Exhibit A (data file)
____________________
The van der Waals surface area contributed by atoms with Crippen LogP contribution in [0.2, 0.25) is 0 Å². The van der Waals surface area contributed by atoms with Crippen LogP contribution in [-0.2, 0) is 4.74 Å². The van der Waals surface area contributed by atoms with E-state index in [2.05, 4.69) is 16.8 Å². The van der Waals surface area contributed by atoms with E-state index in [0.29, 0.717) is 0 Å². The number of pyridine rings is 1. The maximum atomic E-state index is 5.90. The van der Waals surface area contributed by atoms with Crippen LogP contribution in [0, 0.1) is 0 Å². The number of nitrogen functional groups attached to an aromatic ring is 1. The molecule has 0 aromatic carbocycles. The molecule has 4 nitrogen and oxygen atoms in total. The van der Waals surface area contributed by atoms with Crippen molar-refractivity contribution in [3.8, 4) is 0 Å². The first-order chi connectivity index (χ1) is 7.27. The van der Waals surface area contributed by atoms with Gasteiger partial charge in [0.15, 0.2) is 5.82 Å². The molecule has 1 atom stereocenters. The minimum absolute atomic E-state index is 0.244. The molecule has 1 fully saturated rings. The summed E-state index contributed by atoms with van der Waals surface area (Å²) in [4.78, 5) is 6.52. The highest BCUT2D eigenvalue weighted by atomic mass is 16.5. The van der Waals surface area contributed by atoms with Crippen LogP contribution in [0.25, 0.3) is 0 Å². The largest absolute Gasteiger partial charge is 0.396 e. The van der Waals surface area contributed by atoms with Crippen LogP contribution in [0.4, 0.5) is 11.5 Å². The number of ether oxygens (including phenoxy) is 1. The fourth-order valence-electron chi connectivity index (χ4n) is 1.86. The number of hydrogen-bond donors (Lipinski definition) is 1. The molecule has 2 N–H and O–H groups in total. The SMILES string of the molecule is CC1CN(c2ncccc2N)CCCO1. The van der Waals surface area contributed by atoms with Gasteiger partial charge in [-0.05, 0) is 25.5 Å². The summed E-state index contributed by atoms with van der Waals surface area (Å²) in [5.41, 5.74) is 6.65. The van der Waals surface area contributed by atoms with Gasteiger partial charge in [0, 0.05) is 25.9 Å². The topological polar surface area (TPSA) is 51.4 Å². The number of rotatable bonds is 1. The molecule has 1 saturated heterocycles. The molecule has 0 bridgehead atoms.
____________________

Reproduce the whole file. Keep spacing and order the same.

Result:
The van der Waals surface area contributed by atoms with Crippen LogP contribution in [0.2, 0.25) is 0 Å². The van der Waals surface area contributed by atoms with Crippen LogP contribution in [-0.2, 0) is 4.74 Å². The van der Waals surface area contributed by atoms with E-state index in [2.05, 4.69) is 16.8 Å². The van der Waals surface area contributed by atoms with E-state index in [0.29, 0.717) is 0 Å². The number of pyridine rings is 1. The maximum atomic E-state index is 5.90. The van der Waals surface area contributed by atoms with Crippen LogP contribution in [0, 0.1) is 0 Å². The number of nitrogen functional groups attached to an aromatic ring is 1. The molecule has 0 aromatic carbocycles. The molecule has 4 nitrogen and oxygen atoms in total. The van der Waals surface area contributed by atoms with Crippen molar-refractivity contribution in [3.8, 4) is 0 Å². The first-order chi connectivity index (χ1) is 7.27. The van der Waals surface area contributed by atoms with Gasteiger partial charge in [0.15, 0.2) is 5.82 Å². The molecule has 1 atom stereocenters. The minimum absolute atomic E-state index is 0.244. The molecule has 1 fully saturated rings. The summed E-state index contributed by atoms with van der Waals surface area (Å²) in [4.78, 5) is 6.52. The highest BCUT2D eigenvalue weighted by atomic mass is 16.5. The van der Waals surface area contributed by atoms with Crippen LogP contribution in [0.25, 0.3) is 0 Å². The largest absolute Gasteiger partial charge is 0.396 e. The van der Waals surface area contributed by atoms with Crippen LogP contribution in [0.4, 0.5) is 11.5 Å². The number of ether oxygens (including phenoxy) is 1. The fourth-order valence-electron chi connectivity index (χ4n) is 1.86. The number of hydrogen-bond donors (Lipinski definition) is 1. The molecule has 2 N–H and O–H groups in total. The SMILES string of the molecule is CC1CN(c2ncccc2N)CCCO1. The van der Waals surface area contributed by atoms with Gasteiger partial charge in [-0.05, 0) is 25.5 Å². The summed E-state index contributed by atoms with van der Waals surface area (Å²) in [5.41, 5.74) is 6.65. The van der Waals surface area contributed by atoms with Gasteiger partial charge in [0, 0.05) is 25.9 Å². The topological polar surface area (TPSA) is 51.4 Å². The number of rotatable bonds is 1. The molecule has 1 saturated heterocycles. The molecule has 0 bridgehead atoms.